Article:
I’m a reader. I read a few books every month, and often, there’s a handful of books in there every few months dealing with one of the topics I’m passionate about – parenting. I’ve read a lot of parenting books. Some were terrible, some just felt weird, or weren’t our style, and some were the best parenting books I’ve read. These are some of the best parenting books of 2014, the best parenting books of 2015 and the best parenting books that I’ve read to help quash the yelling, help us to effectively communicate with the kids and generally give us the wisdom of how to be the best version of ourselves.
How to Talk so Kids While Listen and Listen so Kids Will Talk
One of my biggest issues is getting the kids to listen when I’m talking. I was doing it wrong. Reading through the book, I learned to effectively communicate with Olivia, and now Violet, and even learned tips and techniques to communicate with adults. When I was tired of yelling, and wanted to create a house where we didn’t scream and yell as much, this was the book that did just that.
5 Love Languages of Children
Within a few days we could see the difference in how the kids were responding to us. Just as adults have ‘love languages’ children do too. I was fairly certain that I had the ids love languages nailed down, but one surprised me. I would suggest reading the book for your own relationship too. My love language? Definitely cupcakes.
Raising Free Thinkers
Jamie’a more agnostic than atheist and I’m more atheist than agnostic. Olivia’s relationship with religion doesn’t go further than thinking Jesus was living, physically, in her heart after well meaning door knockers chatted her up about religion while we played outside last summer. Putting religion in terms that she can understand, and perhaps simplifying too much, helping her to draw comparisons with her favorite books, there are certainly a lot more questions that come with raising a child. This book has provided the guidelines to do just that and has helped to address questions in a way that works – and has created some very thoughtful conversations. The book maintains a very respectful tone towards religion, something that’s important to us, as parents of an agnostic child and parents trying to separate an ethical and religious identity.
Bringing up Bebe
A must read for every single first-time mother than I know, I’ve learned some of my proudest parenting triumphs from this book to getting Olivia through her picky stages with the simple reality that she must at least try everything and the value of patience in children (let’s face it. that one’s tough) it’s a fun read, but will leave you with some insight to make toddler years easier.
The Attachment Connection
Maybe a little bit crunchy, but not granola, we found ourselves in a kind-of-attachment-parenting lifestyle, with the co sleeping and the extended breastfeeding and the wanting to develop a secure attachment with the kids – but finding a book that delved deeper into the topic, explaining the background, the how, the why and one that was still interesting to read was easier after the Attachment Connection. The breakdown by age of the child, in months, and then up to the age of five was one of my most helpful resources as a parent.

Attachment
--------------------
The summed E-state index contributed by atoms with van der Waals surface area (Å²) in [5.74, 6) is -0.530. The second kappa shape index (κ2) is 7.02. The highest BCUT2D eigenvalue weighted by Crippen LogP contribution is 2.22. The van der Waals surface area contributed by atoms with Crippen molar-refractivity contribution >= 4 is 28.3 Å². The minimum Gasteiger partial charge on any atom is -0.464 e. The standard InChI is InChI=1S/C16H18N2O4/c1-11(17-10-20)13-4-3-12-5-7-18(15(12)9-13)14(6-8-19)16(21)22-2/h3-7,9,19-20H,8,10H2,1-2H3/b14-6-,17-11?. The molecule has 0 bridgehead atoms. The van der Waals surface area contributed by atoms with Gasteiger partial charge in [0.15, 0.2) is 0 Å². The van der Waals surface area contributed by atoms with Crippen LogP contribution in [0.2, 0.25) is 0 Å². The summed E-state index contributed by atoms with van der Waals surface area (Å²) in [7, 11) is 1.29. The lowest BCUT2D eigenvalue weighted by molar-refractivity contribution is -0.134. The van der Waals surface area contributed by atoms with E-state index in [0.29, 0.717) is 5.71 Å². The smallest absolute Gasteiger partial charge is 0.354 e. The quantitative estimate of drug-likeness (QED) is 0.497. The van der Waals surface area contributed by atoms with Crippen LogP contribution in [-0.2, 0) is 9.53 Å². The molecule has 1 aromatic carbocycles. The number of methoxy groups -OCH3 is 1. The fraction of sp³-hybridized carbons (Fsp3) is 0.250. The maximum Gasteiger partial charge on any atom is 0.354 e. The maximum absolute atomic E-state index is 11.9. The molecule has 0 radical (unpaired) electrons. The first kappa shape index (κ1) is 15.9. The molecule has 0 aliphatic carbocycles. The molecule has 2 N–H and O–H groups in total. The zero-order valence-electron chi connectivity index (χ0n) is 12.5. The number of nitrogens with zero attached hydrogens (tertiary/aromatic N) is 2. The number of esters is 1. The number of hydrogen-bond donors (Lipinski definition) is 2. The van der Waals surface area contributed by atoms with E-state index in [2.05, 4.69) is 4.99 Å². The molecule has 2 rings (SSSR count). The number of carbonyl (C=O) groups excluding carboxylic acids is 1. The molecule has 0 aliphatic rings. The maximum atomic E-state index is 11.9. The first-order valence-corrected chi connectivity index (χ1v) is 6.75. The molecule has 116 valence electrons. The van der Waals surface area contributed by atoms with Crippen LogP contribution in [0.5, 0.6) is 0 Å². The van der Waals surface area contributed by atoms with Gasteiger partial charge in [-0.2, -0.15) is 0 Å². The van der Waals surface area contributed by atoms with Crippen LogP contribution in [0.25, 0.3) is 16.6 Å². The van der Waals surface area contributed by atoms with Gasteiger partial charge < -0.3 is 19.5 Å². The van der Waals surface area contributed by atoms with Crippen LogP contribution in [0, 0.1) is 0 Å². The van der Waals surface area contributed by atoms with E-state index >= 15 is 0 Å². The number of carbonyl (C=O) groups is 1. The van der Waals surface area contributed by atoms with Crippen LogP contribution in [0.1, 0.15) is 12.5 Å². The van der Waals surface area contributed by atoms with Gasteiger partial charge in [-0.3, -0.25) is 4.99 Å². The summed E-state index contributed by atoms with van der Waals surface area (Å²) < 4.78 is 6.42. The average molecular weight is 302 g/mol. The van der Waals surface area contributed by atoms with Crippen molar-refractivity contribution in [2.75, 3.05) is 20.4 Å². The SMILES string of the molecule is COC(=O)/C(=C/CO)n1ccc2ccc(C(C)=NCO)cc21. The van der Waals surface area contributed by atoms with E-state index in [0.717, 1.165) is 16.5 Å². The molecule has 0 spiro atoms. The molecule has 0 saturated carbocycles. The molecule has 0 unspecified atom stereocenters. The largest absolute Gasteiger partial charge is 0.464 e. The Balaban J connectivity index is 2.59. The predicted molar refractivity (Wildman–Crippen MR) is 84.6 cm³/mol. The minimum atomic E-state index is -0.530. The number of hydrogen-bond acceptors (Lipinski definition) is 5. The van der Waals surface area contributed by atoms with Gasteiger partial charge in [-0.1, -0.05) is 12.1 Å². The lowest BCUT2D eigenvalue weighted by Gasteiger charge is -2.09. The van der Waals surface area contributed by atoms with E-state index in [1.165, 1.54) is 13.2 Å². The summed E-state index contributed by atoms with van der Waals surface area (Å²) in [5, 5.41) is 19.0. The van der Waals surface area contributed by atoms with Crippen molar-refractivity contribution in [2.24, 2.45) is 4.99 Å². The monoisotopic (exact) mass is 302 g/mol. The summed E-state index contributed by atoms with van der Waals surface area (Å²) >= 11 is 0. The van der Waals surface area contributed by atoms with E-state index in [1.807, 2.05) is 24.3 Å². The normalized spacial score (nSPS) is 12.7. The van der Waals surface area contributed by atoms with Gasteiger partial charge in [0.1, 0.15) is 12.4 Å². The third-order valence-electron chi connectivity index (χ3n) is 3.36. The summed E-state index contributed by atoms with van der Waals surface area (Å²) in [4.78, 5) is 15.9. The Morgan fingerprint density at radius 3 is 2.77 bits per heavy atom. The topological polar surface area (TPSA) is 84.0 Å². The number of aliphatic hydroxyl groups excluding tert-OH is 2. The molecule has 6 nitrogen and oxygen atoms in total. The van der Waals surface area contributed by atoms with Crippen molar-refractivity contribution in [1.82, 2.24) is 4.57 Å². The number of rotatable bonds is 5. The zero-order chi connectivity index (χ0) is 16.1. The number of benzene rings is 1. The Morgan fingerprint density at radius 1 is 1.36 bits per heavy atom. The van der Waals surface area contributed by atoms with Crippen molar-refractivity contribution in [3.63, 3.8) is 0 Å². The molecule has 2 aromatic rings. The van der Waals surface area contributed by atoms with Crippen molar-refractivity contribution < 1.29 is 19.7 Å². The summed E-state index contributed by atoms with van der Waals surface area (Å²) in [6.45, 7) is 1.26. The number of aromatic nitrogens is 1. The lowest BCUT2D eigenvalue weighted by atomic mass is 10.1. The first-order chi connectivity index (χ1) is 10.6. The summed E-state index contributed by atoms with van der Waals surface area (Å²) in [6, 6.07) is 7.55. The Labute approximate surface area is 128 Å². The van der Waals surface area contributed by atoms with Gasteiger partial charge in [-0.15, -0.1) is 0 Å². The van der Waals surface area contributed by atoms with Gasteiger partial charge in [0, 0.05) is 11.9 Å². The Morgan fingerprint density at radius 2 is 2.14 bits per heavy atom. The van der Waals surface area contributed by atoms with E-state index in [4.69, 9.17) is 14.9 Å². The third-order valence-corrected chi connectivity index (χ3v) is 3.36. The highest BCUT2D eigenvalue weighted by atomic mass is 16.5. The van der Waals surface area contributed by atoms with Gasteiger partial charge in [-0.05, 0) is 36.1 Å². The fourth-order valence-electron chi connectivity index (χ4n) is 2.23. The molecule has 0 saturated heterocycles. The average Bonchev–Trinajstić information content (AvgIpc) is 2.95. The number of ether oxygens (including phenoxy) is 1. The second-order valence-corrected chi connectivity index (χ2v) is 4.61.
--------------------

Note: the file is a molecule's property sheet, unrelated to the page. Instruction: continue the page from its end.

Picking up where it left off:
Raising Your Spirited Child
I often get caught up in the differences of the two girls. We’ve got a mellow younger child and a spirited older child. The entire dynamic changes when one of them is missing, and this book gave me more insight into Olivia and the behavior that comes with the whole ‘spirited’ label. I stopped trying to change it, and learn the techniques to work with it.
The Last Child in the Woods
Our kids have spent a healthy amount of time with the iPad from the first time they were able to play Endless Alphabet. Now they’ve moved onto Minecraft and Youtube videos, this book has been on my favorites list for a long time. It’s lengthy but resonated with me in the importance of getting outside, and all of the essential development milestones that can come from getting outside. It showed me the importance of having nature smart children and encouraged me to spend more time in the woods, getting out of the city as often as possible for an enriched childhood.
Einstein Never Used Flash Cards
Filled with practical tips, to help parents understand the importance of play, and even experiments, it will teach you the value of play, rather than flash cards. I still used the flash cards with Olivia (and they didn’t work) and this book resonated with the fact that the kids don’t need to learn every piece of information as quickly as possible – I needed to have this resonate as a first time mom, and that they were learning valuable things through play. It may have also helped to influence my feelings about preschool being unnecessary.
Mind in the Making
I like the fact that the seven steps in the book are easily adapted to how you are going to parent. It’s a lot of information, but the information is separated into seven different aspects that make it easy to implement. The seven steps are in line with our own parenting styles, but be warned that the book is quite lengthy. From focus, to critical thinking, I think this book is one that should be in the toolkit of every parent and contains practical theories, from a trusted source.
Baby Owner’s Manual
We went into parenting by touch, by feeling and without all of the pregnancy and baby books. This was the only baby book that we read, and loved the easy to absorb outline, and it’s hilarious. The hilarious outline is entertaining, but also contains really valuable information that we actually used. It’s a must-give book for new parents in your life (and Dads will find it especially awesome).
There you have it, a collection of the books that have resonated the most with me during my parenting journey of babies, toddlers, and young children. I would love to hear some of your favorites – share them below!